Jamaal (Jamaal) T. Bailey (D-SS36)
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Capitol: 518.455.2061
FAX: 518.455.5459
District: 718.547.8854
Room 609 Legislative Office Building
Albany, NY 12247

District Office:
959 East 233rd Street
Bronx, NY 10466-3207
Elected: 2016    Next Election: 2024
Spouse: Giamara   
Committee Assignments
ChairmanSenate Committee on Codes
Co-ChairSubcommittee on Public Protection, Criminal Justice, and Judiciary
MemberSenate Committee on Children and Families
MemberSenate Committee on Crime Victims, Crime and Correction
MemberSenate Committee on Finance
MemberSenate Committee on Judiciary
MemberSenate Committee on Rules
Counties Representing
Bronx / Westchester


State Senator Jamaal T. Bailey represents New York's 36th State Senate District, which covers the Bronx neighborhoods of Co-op City, Wakefield, Woodlawn, Pelham Gardens, Edenwald, Eastchester, and Baychester and the Westchester city of Mount Vernon. He was elected to the State Senate on November 8th 2016. Prior to his election, he served as Assembly Speaker Carl Heastie's Community Relations director, after having served as District Leader of the 83rd Assembly District for 6 years. Jamaal is a member of the Williamsbridge Branch of the NAACP, and mentors young men at Butler United Methodist Church, where he remains an active member.

Growing up in the Bronx, Jamaal was a typical kid- he attended P.S 83 in Morris Park and M.S 181 in Co-Op City, played Little League and spent Sundays with his extended family at Butler Memorial United Methodist Church. He excelled at the Bronx High School of Science and went on to the University at Albany. As a college senior, Jamaal began his career in government as an intern for Assembly Speaker Carl Heastie. He took the lead on legislation that increased safety for consumers by placing nicotine-laced water under the same strong regulations that cigarettes are held under. The bill passed and became law.

As a graduate of the Community and Economic Development clinic of CUNY Law, Jamaal is no stranger to the fight for social and economic justice. He believes that increased access to healthy food, giving people greater and affordable access to quality health care, and revamping education to focus on the whole child as opposed to simply teaching to a test will make a difference in our community.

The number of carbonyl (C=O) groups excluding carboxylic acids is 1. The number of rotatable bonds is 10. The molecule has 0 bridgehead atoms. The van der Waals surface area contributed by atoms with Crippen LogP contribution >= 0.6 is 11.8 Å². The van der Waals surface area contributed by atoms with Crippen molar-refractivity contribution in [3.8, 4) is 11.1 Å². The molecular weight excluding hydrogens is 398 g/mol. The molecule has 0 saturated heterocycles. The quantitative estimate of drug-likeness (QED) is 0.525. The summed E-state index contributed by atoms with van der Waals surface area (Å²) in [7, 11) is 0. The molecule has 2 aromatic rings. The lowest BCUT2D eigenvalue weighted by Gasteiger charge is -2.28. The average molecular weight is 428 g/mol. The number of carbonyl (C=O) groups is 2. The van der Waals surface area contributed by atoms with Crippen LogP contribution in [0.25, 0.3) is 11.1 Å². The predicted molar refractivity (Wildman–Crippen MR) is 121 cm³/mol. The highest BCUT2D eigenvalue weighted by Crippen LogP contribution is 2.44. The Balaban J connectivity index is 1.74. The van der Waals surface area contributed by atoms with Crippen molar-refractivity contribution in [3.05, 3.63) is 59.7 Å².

Jamaal believes that we must revamp the way we look at education- we must focus on the whole child and take a deeper look at the external factors our children face. All of our children need the tools to succeed, and it is our job to give them these tools. We should be providing academic, social, and emotional assistance to students from early childhood through graduation and college enrollment. We need greater funding for music, sports, the arts and humanities to create a well-rounded individual. We must give our children access to greater gifted and talented programs, creating greater opportunity for access to NY's finest high schools. We need to prepare for the 21st century economy. In addition to providing technical skills and job training, we must ensure we are providing soft skills, such as financial literacy and credit counseling, which are vital in creating a society of individuals who will preserve wealth and build a better life for their families. We must address income inequality and we must close the wage gap and create greater opportunity for all members of our communities.

Jamaal believes that a more engaged and informed community is a community that can thrive, that criminal justice reform is sorely needed in this day and age of overcrowded prisons for minor crimes, unjust legal decisions and ongoing injustice. He believes that access to civil legal services should widely be made available because people need help navigating the courts that deal with family issues, landlord-tenant and property matters. We have to ensure our vibrant senior citizen population continues to thrive in our community.

Above all, Jamaal is a dedicated family man who lives with his wife, Giamara, and their two young daughters in Baychester, where he continues to live out the advice of his family- that one can only get out of their community what they put into it.